Why? He would have no idea that making a goverment website secure would require encryption! After all, that would imply that the government are terrorists or paedophiles... Oh.
Not really - what China is doing is protect its own psychopaths, not defending itself against other nations' psychopaths.
Absolutely not. Either it's for sale, or it isn't. Why should you know or care where your customer is?
If you don't want to sell, that's OK. If you do, that's also OK.
If you want to sell to "them" but not "us", that's not OK. If you want to sell to "them" at $1 and to "us" at £10, that's not OK.
> Surely not logging it means that it won't be written down as much?
Surely logging it means that it will be chopped down and sent to a sawmill?
> "ICANN has nothing to do with content." ...
... and a great deal to do with discontent.
> When you get a nuisance call, you press the "jettison" button. The call is transferred to a system which marries it with another random "jettisoned" call.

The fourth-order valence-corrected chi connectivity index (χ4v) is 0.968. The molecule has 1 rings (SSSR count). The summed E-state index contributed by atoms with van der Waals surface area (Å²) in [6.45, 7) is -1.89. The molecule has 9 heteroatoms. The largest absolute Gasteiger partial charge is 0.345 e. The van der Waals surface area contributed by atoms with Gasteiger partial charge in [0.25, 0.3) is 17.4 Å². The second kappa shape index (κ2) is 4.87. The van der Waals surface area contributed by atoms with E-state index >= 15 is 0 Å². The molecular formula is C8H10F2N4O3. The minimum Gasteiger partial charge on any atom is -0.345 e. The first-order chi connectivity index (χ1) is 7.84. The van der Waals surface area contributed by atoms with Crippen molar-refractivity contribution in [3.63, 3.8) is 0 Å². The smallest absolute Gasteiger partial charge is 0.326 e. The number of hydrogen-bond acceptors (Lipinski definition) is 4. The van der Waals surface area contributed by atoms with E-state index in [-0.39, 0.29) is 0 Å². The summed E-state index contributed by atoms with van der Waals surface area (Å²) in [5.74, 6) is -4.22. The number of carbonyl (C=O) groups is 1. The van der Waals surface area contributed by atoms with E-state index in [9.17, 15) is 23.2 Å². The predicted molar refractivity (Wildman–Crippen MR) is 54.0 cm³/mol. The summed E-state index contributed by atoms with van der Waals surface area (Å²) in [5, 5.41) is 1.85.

Better yet, to a premium-rate number set up for the purpose ... one that never hangs up.
> The security services try to distinguish between surveillance & collection.
That's fine ... until they look at what they've collected. In that moment, collection and surveillance become one and the same. Did they mention that?
OTOH, if they don't look at what they've collected, they shouldn't waste resources collecting it in the first place. And if they're collecting stuff unnecessarily, they should have their budgets cut (like everyone else).
But anyway, who believes what they say now?
Excellent point - tax avoidance is a fantasy promulgated by HMRC and other branches of Government, and there is no meaningful way that it can exist in reality. Tax is what the law say tax is, end of. All the stuff about "avoidance" boils down to the HMRC saying the law makes them look foolish, having a tantrum about it, and attempting to extort tax the law says they aren't entitled to.